“A tour of music drawn from across the history of the Ottoman Empire,” is how dancer Amina Beres describes the upcoming Rakkas Minneapolis Festival, which will bring internationally-known specialists in the many styles of Middle Eastern dance to Hopkins Center for the Arts, Aug. 26-28.
Rakkas is the first-ever event of its kind, hosted by the Dans Askina Ensemble, a Turkish Dance Ensemble based at the Center for the Arts, but with members and workshops through Minneapolis and the surrounding suburbs.
The ensemble, whose name translates to “love of the dance,” was formed by Beres in 2009, bringing together a collection of dance enthusiasts from across the metro area.
“We sat down together and decided that we wanted to keep going with this and see where it went,” Beres said.
The Center for the Arts, central for many metro residents involved in the troop, seemed a perfect fit for classes.
“It’s a beautiful facility, and the staff are incredible to work with,” Beres said.
Prior to founding the troop, Beres had been dancing for more than 20 years. She, like many of her students, was introduced to dance later in life. With a background in music, particularly percussion, Beres was fascinated by the unique meter and instruments involved when she watched a Middle Eastern dance troupe perform at the Minnesota Renaissance Festival.
“I just got hooked,” Beres said. “The music drew me to it.”
The world of Middle Eastern dance is complex and varied, Beres said, including distinct styles from diverse cultures and origins. Beres began with Egyptian-style dance, but became especially interested in Turkish dance and started exploring as many styles and techniques as she could find.
“All I wanted was to get more of it, but nobody here was teaching it,” she said.
The journey took her to the East Coast, where she connected with world-class instructor Artemis Mourat, one of the professionals featured at the Rakkas event. Mourat specializes in Turkish dance, Beres said, and learning that style changed her whole perspective on dance.
“I found the style I wanted to be doing,” Beres said. She began focusing specifically on Turkish styles of dance, and her work, both personally and with the ensemble, took off from there.
In addition to teaching classes and organizing events for the troupe, Beres also has a full-time day job.
“There’s days I’m not sure how I manage to do it all,” Beres admitted. “Everyone in the troupe has a day job, but the dance is something that calls to us. It sounds cliche, but that’s why we do it.”
Rakkas Minneapolis, as well as the group’s other workshops, is made possible with the help of the St. Paul-based Springboard for the Arts’ incubator program, providing assistance for artists in a variety of mediums across Minnesota.
Beres said the event was also made possible with through an arts grant from the Metropolitan Regional Arts Council, as well as strong fundraising efforts.
“So many people stepped up to help us, and we’re so indebted to them for believing in us,” Beres said.
Previously, Dans Askina hosted a Turkish-Romani festival weekend in 2012 and 2013, both of were a big success, according to Beres.
Beres said that the upcoming dance festival, however, will be the group’s largest event and unique opportunity for Middle Eastern dance in the Twin Cities.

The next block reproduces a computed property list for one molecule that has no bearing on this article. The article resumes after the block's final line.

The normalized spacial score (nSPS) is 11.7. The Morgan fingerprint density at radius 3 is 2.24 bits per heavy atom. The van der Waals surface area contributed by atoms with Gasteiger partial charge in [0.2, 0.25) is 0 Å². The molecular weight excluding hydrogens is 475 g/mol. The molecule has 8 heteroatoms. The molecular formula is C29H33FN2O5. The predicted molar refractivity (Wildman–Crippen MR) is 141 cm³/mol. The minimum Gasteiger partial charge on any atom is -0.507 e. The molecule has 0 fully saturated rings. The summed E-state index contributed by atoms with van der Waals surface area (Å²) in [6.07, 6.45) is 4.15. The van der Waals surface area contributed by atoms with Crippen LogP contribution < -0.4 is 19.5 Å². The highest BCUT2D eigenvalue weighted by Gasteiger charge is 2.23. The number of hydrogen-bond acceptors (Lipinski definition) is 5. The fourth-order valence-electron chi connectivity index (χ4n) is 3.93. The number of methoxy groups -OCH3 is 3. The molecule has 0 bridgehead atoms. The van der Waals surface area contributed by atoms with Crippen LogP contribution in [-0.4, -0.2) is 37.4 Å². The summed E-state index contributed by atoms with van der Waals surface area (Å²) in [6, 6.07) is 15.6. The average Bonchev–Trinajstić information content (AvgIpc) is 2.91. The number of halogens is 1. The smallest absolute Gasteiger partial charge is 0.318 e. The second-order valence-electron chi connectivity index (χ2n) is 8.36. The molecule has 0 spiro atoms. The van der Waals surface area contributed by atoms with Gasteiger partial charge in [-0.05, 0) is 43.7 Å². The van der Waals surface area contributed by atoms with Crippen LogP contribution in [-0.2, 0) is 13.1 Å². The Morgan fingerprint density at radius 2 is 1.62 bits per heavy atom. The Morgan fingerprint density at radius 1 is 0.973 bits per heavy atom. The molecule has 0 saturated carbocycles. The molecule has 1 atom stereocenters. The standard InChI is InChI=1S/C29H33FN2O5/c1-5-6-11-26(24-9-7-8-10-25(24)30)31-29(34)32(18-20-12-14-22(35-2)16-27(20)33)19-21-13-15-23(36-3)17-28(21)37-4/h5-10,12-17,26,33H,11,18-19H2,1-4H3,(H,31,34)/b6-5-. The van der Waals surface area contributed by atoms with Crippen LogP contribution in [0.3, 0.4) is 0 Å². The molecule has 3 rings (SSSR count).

“It’s a really big deal,” Beres said. “These are world-class instructors, this is the first time some of them will be in the Midwest and it might be the last chance to see them here for a long time.”
One of the other widely popular internationals stars at Rakkas will be Serkan Tutar, winner of multiple awards in male bellydancing worldwide.
Beres said Tutar’s appearance will be unique since, although it’s not unusual for men to dance in the Middle East. In local circles, mostly women participate in bellydancing.
“It’s not that men can’t do it,” Beres said. “Unfortunately, there are preconceived notions that people have.”
Beres said that most people come to the dance with an open mind; however, stereotypes and oversexualization of the dance persist. Beres said that’s not what the dance is about.
“Anybody can do this,” she said. “There’s a belief that only a certain person or certain body type can do this dance. But a dance move is the same, no matter who does is. It looks different on everyone.”
The personalities involved in dance are as varied as the body types, she added, but a common factor is that learning to dance helps boost confidence, social skills and self-esteem.
“Everybody comes to it for different reasons,” Beres said. “But you become more confident in yourself. That’s the nature of it. It gives you such a sense of accomplishment, as you keep adding layers and do things you never thought you could do.”
Beres said that’s one of the most rewarding things about teaching dance, watching students blossom from shy beginners into vibrant, expressive dancers.
“I’ve seen students come in with low self-esteem, who won’t even look up during class,” Beres said. “At the end of the session, they’re holding their head high, their arms are up and they’re smiling. It just makes you feel fabulous to see that — it’s completely unexpected and completely wonderful.”
For this reason alone, Beres said, Rakkas is a great opportunity for Twin Cities residents, regardless of how much dance experience they might have.
“Even if you haven’t dance since high school, or if you haven’t danced at all, you can get something from these workshops,” Beres said. “And the performances will be incredible. There’s never been a Turkish show like this in the Twin Cities. If you’ve ever been interested in something like this, now is the time to see it.”
For more information about Rakkas Minneapolis, visit bellydanceamina.com/RakkasMinneapolis/
Contact Gabby Landsverk at [email protected]